He couldn't even secure his own campaign's - brand new - webservers, with the result I (and presumably many others) received spam sent through his unsecured mailer CGI. His campaign wasn't bound by Congressional oversight, Inspector-General audits or anything of the sort, and didn't even have multi-year-old legacy systems to integrate, just their own web content. I suspect his team was just too seduced by "ooh, shiny!" syndrome, plugging their stuff into Facebook, Twitter and whatever else they could find, rather than tending to the basics of running the website competently.
I don't think yet another "czar" would help, though. Proper, fully authorised and monitored, pen-testing (maybe by DHS or the NSA, they should know a thing or two about it) with published reports ("name and shame") and deadlines for vulnerabilities to be patched, perhaps.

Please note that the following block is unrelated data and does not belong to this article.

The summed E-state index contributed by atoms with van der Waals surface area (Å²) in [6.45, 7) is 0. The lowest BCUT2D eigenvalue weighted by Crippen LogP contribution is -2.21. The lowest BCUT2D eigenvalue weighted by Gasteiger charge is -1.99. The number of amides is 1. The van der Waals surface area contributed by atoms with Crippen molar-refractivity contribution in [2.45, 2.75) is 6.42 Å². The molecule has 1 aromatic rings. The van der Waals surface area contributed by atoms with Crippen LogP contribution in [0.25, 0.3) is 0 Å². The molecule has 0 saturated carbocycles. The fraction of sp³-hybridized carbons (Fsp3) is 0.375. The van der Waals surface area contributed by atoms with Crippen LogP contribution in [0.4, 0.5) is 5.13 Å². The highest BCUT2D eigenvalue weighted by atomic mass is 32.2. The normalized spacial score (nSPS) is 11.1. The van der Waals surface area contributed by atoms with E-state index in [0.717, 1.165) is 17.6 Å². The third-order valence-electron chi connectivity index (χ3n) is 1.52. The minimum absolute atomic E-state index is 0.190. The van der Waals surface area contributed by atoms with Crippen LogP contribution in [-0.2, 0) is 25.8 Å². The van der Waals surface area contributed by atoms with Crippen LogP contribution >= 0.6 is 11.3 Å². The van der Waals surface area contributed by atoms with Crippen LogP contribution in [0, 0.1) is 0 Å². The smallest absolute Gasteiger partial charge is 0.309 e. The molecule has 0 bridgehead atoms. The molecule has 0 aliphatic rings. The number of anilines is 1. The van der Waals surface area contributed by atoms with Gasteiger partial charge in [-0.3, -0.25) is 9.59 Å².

That or just take the shiny toys away from the departments which can't be trusted with them. Did his campaign really need a ready-made spambot backdoor for people to email each other with, rather than using a proper email client like everyone else? How many more unsecured CGIs (or equivalent) are lurking out there on .gov servers waiting to be exploited, which could just be deleted without anyone really losing out?